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As a GP trainee, I have worked in district, general, and teaching hospitals alone. However, I recently received the opportunity to do an 8-month rotation in elderly stroke care and orthopaedic rehabilitation at Woking Community Hospital.
Woking Community Hospital provides NHS Walk-in centre and emergency dental access clinics. It has 48 beds for older people; 12 beds for younger physically-disabled people, and 20 beds for older patients with dementia. Outpatient services including physiotherapy, podiatry, X-ray, community dentistry, family planning, paediatric, and geriatric clinics are available.
Geriatric in-patients generally include individuals from local acute hospitals requiring continued medical care and physiotherapy. However, we also manage complex community-based patients referred by local GPs, most of whom need further investigation and treatment. The type of GP referral, highlighted to me some of obstacles a GP may encounter in the community, such as a lack of immediate investigative facilities and specialist review. It encouraged me to re-evaluate the potential role of the proposed ‘polyclinic’ within primary care.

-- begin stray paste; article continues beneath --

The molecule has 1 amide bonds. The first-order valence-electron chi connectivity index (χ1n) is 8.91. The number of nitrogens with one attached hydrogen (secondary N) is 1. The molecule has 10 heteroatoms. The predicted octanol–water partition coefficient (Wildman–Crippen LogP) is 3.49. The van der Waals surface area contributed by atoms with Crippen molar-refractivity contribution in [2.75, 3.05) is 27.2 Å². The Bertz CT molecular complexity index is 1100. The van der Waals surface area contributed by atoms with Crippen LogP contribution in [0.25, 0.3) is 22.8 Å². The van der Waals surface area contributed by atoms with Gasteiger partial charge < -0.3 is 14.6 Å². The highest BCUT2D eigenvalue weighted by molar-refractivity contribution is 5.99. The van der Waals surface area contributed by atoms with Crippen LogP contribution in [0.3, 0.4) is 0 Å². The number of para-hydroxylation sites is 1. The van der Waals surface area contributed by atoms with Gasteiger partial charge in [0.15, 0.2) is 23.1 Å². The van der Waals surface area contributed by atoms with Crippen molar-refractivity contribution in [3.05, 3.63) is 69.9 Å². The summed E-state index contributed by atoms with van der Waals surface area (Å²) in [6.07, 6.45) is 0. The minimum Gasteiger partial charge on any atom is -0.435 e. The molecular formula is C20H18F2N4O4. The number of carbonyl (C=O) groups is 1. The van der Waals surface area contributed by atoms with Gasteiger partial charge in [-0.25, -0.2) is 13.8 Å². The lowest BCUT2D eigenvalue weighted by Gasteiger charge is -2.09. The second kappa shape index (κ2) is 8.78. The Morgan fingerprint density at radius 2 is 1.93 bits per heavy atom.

Lord Darzi has envisaged the replacement of single-manned GP surgeries with ‘polyclinics’ by 2009. ‘Polyclinics’ are planned to provide specialist services run by several health professionals based in a single location. However, the Sheffield Faculty of the RCGP recently debated Lord Darzi's review of the NHS. They concluded that general practice should continue to be locally accessible, personal, and the source of a wide range of services to provide effective continuity of care.1
It appears that perhaps the government should invest more into existing community hospitals, which to some extent already provide specialist inpatient and outpatient services. These hospitals could work alongside GPs without disrupting their existing setup, thus allowing GPs to nurture personal and trusting relationships with their patients', which to me, is a fundamental aspect of being a GP!